FindMyPast has been known as the leader for genealogy in the British Isles, but with their recent announcement of their addition of 100 million United States marriage records, they are beginning to attract attention from this side of the pond as well - including mine. In February they published the first 33 million of these records, and just this week they announced the availability of the next 10 million records.
After my recent successful experience with uploading part of my tree to FindMyPast for the first time (see it again in the after-webinar party here), I thought I would start over and this time upload my entire tree. I was hopeful that the same green hints that appeared for my small tree would begin to appear for the U.S. side of my tree, thus alerting me to those ancestors it found in the new marriage record collection. The entire uploading process took a little less than an hour (not bad for having 23,540 individuals in my tree), yet a couple of days later the hints have not yet started to appear. Perhaps the reason for the delay was that my tree was so large. I'll keep checking back.
In the meantime, I am anxious to begin searching the new marriage records, of which sixty percent have never before been published anywhere online. My first step was to query my Legacy family file to see which married couples had incomplete information about their date or place of marriage. Astonishingly, there were 8,301 individuals who had no place of marriage recorded. Many of them had partial or complete dates, but no marriage place. Blank! Wow, could I ever use this new marriage collection. Here's how I created the list in Legacy.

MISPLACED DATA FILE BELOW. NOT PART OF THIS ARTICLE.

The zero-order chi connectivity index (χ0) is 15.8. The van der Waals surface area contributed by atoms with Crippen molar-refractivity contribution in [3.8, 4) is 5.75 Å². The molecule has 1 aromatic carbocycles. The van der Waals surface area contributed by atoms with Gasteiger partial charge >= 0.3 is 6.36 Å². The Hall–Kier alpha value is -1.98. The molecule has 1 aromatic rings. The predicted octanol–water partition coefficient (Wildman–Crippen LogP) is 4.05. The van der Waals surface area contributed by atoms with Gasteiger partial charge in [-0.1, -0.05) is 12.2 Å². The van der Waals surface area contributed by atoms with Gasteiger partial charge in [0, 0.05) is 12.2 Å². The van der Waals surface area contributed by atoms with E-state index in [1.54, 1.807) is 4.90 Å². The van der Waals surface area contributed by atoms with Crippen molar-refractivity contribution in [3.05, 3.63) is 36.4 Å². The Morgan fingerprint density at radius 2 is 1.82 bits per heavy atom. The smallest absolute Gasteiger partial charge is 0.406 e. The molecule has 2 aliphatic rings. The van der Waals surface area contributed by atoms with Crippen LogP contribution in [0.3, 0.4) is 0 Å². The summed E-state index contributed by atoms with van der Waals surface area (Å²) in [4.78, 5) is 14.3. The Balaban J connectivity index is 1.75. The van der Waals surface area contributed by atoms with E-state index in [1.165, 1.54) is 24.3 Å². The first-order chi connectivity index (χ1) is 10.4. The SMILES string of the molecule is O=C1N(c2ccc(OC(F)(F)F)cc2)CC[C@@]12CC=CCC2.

1) At Search > Find I filled in the following information:
Notice that I left the "What to look for" field blank. This would give me a list of all individuals who were married, but didn't have a marriage place recorded.
2) Click on the Create List button and the Search List will appear.
Notice here that Clayton Robert McCall's marriage information is completely blank. I simply haven't previously found the record. This list can then be printed to paper or to PDF by clicking on the Print button. And for you advanced Legacy users, I could also TAG everyone in this list so I can quickly refer back to them again.
I thought I'd give the new marriage collection a try by searching for Clayton and Ruth's marriage record. His parents were from Tennessee but moved first to Hancock County, Illinois and then to Yamhill County, Oregon in the 1860s. So these were three potential places they could have married.
Next, at FindMyPast.com, under the Search menu, I clicked on the "A-Z of records sets" link.
Then I typed "United States" into the Search box which narrowed down the list of collections, and clicked on the "United States Marriages" link.
Knowing that Clayton McCall was a fairly uncommon name, I entered only his name and clicked the search button.
Of the 493 results, numbers 4-6 have a Clayton R. McCall married to a Ruth E. in Yamhill County, Oregon in 1915. Even Clayton's birth year as shown in the index matched my records. Getting exciting! But then, I get excited for ANY new record I find, have you ever noticed that?
The first of the three records was a digitized image of the county's marriage index:
The next gave their marriage date and ages:
And the last entry was the same as the second, but it appeared to be the index sorted by the bride.
So...I was hoping for a copy of the actual marriage record (makes me sound a little spoiled, eh?) but at least now I have the date, volume, and page number so I can request a copy of the original. I'll go add a new To Do item in Legacy for this task before I forget:
One down, 8,299 to go. It looks like my relationship with FindMyPast is going to get a lot closer in these next few months. And that sleep I was hoping for - well, that can wait.